The SFSU Observatory regularly hosts viewings of special astronomical events. Past events include the transit of Mercury in 2006 (photo above; Mercury is the smaller dark spot), the transit of Venus in 2012, partial solar eclipses in 2012, 2014, and 2017, and numerous lunar eclipses. We also hold periodic solar observing events.
Watch this space for announcements of the next special event!
Public Open Nights
NEWS FLASH, March 2, 2002:
The SFSU Observatory is once again open to the public!
Click on the Schedule link to see the days and hours for this semester.
The Observatory is open to students, staff, and members of the public two or three nights per week during much of the school year. Visitors of all ages are welcome. Observations can only be made when skies are clear, so please be attentive to the weather, and check the observatory facebook page or call us before you come. It can be surprisingly cold on the roof, so dress warmly. Student docents will be on hand to help visitors understand what they are seeing, and answer questions.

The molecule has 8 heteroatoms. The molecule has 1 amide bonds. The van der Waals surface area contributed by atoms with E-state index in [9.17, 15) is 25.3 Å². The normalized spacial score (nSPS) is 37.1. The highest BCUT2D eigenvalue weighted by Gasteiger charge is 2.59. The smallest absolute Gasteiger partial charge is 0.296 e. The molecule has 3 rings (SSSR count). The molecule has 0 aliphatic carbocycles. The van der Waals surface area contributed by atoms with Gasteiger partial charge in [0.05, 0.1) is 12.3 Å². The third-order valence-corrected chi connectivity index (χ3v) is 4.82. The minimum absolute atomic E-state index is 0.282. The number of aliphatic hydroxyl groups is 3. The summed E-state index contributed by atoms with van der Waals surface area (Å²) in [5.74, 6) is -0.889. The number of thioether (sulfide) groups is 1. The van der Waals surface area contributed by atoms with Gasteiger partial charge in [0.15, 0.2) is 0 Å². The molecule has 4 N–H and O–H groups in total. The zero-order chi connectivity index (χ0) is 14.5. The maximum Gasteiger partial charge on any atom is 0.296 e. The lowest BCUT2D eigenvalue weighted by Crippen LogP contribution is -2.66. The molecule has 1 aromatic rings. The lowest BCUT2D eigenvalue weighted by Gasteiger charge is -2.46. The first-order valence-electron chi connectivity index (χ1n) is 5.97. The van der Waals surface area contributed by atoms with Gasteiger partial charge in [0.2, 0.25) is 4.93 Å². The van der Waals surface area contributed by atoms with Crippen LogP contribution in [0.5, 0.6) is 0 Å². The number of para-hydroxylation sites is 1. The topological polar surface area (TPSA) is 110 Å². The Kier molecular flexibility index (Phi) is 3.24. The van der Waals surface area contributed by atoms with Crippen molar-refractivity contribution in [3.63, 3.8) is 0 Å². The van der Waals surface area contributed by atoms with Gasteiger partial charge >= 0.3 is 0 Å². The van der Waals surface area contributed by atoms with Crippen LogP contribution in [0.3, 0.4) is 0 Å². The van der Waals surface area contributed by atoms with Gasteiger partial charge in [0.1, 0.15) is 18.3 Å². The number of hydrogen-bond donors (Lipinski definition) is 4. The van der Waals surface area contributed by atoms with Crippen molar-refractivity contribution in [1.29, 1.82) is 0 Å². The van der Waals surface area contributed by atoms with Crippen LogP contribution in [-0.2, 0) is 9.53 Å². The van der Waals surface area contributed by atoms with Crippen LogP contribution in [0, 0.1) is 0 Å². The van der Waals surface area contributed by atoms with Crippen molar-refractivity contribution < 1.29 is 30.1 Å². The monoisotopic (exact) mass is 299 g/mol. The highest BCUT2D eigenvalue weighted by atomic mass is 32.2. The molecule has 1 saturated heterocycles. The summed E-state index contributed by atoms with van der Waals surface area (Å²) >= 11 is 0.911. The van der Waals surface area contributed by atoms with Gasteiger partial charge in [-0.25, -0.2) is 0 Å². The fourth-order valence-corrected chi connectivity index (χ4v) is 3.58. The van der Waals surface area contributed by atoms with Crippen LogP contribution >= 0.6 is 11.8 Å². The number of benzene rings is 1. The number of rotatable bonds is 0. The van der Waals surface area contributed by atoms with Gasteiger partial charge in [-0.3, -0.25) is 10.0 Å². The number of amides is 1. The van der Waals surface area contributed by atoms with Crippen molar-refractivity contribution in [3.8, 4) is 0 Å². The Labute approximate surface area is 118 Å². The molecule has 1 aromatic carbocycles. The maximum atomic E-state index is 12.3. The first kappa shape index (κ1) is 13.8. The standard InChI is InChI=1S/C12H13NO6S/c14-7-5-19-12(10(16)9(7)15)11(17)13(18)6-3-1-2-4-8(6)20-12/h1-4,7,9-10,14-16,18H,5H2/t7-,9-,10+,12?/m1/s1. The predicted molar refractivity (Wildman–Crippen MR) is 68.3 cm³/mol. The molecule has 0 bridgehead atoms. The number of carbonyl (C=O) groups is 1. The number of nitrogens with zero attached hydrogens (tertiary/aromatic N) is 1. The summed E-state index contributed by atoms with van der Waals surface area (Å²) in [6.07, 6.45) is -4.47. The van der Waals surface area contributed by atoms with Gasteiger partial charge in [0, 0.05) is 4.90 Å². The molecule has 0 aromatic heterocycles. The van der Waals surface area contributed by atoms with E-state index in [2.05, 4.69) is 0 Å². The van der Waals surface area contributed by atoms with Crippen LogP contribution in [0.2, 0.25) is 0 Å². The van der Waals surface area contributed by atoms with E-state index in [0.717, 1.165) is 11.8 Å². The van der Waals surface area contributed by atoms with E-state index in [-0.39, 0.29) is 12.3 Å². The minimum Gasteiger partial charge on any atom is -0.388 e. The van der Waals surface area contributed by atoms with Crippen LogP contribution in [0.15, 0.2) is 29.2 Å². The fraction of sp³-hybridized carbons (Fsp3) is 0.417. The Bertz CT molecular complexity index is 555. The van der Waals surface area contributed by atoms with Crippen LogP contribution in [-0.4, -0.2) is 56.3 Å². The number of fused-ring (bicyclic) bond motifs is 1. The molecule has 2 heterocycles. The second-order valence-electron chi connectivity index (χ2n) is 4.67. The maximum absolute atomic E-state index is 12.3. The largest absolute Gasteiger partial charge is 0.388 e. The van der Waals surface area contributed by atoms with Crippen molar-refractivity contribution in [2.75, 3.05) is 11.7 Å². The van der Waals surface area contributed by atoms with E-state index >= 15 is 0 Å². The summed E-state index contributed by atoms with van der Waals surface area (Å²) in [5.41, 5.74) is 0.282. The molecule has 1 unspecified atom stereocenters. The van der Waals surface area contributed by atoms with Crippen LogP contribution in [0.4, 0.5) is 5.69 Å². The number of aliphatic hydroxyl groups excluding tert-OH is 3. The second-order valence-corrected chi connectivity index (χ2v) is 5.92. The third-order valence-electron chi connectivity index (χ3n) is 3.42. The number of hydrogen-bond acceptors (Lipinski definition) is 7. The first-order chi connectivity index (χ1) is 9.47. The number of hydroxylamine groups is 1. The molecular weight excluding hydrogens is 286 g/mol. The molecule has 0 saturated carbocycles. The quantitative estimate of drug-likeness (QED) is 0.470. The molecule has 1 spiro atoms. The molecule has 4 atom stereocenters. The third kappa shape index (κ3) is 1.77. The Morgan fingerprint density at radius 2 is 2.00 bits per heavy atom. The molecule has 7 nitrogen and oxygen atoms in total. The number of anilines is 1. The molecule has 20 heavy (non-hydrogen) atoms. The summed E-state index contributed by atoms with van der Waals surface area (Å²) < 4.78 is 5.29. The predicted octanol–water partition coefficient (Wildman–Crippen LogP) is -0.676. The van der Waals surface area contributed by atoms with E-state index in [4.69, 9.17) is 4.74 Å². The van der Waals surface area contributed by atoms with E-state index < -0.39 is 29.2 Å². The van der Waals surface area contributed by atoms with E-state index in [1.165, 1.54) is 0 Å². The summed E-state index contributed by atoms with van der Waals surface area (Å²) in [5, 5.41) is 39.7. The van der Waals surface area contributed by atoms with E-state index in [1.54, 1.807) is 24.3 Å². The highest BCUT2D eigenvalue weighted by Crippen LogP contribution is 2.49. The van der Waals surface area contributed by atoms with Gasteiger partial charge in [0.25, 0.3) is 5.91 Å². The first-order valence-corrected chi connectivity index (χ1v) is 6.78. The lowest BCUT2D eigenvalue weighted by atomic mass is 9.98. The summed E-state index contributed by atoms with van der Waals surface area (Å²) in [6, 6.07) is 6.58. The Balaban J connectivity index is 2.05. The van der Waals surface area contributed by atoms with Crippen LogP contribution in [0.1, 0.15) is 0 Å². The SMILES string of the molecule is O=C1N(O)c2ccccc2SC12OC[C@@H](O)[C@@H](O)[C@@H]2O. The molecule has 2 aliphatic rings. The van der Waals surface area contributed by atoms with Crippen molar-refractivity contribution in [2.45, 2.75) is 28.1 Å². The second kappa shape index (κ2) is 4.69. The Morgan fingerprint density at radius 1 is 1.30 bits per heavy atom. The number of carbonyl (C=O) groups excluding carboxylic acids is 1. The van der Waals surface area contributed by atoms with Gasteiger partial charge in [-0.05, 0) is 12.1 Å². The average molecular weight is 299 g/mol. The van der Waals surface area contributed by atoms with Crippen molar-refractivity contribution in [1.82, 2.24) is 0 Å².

What you will see through the telescopes depends on the time of year, the phase of the Moon, and the positions of the planets in their orbits. Fall-semester highlights include the colorful double star Albireo, the great Hercules star cluster, and the Andromeda galaxy. Spring-semester highlights include the Pleiades star cluster, the Orion Nebula star-forming region, and the Crab supernova remnant-- left over from a star that exploded in 1054 AD. When Jupiter is up, as many as four of its moons may be visible. When Saturn is visible you will see its icy rings and its moon Titan. The Moon is a favorite whenever it's up, and is especially good to view during waxing crescent phase.